Mistakes can be valuable and are forgivable


Faith & Reflection

I had the opportunity to share coffee and cupcakes with a seniors group recently. When someone asked the time, I said it was 2:30 and another immediately corrected me telling me I was an hour off. It was indeed 3:30. I admitted that I had made a mistake and quipped, “I made one last week, too.” We all had a bit of a chuckle, but the episode left me pondering the matter of mistakes.

Mistakes can range from comical to catastrophic and innocuous to fatal. For illustrative purposes, there is a humorous account of a drummer in a parade in Ventura, Calif. He repeatedly tossed his drumstick high in the air and then deftly caught it — until it hit two 4,000-volt power lines. Power was knocked out over a 10-block area and put the radio station that was covering the parade off the air.

An example of a catastrophic mistake is when a father tried to race a train at a railway crossing, but he misjudged the speed of the train. He survived the ensuing crash, but his wife and two young daughters were killed instantly.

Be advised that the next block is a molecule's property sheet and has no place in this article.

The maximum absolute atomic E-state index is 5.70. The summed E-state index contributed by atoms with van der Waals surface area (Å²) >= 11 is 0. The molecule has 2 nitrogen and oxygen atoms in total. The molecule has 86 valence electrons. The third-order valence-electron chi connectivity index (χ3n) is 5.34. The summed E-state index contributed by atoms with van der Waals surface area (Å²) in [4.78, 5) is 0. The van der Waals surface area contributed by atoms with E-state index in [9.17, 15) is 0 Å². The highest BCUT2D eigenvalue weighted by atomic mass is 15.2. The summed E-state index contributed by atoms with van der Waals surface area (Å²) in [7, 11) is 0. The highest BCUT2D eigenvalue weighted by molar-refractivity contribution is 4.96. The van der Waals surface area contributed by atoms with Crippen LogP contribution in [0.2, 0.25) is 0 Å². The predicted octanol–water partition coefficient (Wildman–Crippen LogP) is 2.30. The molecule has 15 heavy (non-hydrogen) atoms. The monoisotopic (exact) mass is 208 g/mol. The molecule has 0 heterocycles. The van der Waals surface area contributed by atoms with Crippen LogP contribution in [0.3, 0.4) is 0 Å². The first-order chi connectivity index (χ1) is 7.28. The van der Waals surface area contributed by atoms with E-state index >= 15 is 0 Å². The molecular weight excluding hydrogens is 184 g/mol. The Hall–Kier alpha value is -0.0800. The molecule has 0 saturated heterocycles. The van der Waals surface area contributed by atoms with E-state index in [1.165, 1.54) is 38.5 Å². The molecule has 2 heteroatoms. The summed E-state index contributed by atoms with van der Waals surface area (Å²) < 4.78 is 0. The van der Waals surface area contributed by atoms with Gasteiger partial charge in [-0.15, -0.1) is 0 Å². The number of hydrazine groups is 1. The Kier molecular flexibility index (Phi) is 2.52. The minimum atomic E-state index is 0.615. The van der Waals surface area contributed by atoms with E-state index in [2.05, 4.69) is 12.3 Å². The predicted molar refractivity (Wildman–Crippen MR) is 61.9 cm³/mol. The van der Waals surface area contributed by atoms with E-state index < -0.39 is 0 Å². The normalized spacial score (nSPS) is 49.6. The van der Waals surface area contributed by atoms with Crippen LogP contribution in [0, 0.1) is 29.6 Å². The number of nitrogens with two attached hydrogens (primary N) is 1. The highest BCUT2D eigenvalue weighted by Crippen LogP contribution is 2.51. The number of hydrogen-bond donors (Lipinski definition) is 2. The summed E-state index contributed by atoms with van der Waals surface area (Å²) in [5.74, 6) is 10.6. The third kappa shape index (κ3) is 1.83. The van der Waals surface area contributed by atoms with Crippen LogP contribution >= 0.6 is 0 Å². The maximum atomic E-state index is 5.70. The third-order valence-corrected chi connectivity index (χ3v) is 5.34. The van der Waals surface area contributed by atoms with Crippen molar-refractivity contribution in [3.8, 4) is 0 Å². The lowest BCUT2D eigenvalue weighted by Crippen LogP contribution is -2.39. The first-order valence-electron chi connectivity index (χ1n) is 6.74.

Mistakes aren’t usually planned — that’s why we call them mistakes. And mistakes are universal; admit it or not, we’ve all made them and we’ll make some more! Moreover, the unintentional nature of mistakes does not alter the fact that they typically hurt either yourself and/or others.

In analyzing some of my own mistakes, I’ve identified three primary causes. My three biggies are speaking without thinking things through carefully enough, responding or reacting with only partial information and making decisions when I am overwhelmed, fatigued or during periods of emotional stress.

Mistakes can be valuable, however. Someone said that there is no point in making a mistake if we cannot learn from it. The test for whether we have actually learned from a mistake or not is indicated by whether we repeat it. In fact, a repetitive mistake is no longer a mistake, but an unwise and deliberate pattern.

But there is good news … (especially for those who have trouble forgiving/forgetting their own mistakes). Mistakes, while not always synonymous with sin, sometimes do meet the biblical definition for sin. But there’s not one of them that cannot be forgiven. Isaiah 1:18 says, “Come now, let us settle the matter, says the LORD. Though your sins are like scarlet, they shall be as white as snow; though they are red as crimson, they shall be like wool.”

“Since nothing we intend is ever faultless, and nothing we attempt ever without error, and nothing we achieve without some measure of finitude and fallibility we call humanness, we are saved  by forgiveness.” – David Augsburger

Pastor Ross Helgeton is Senior Pastor at Erskine Evangelical Free Church.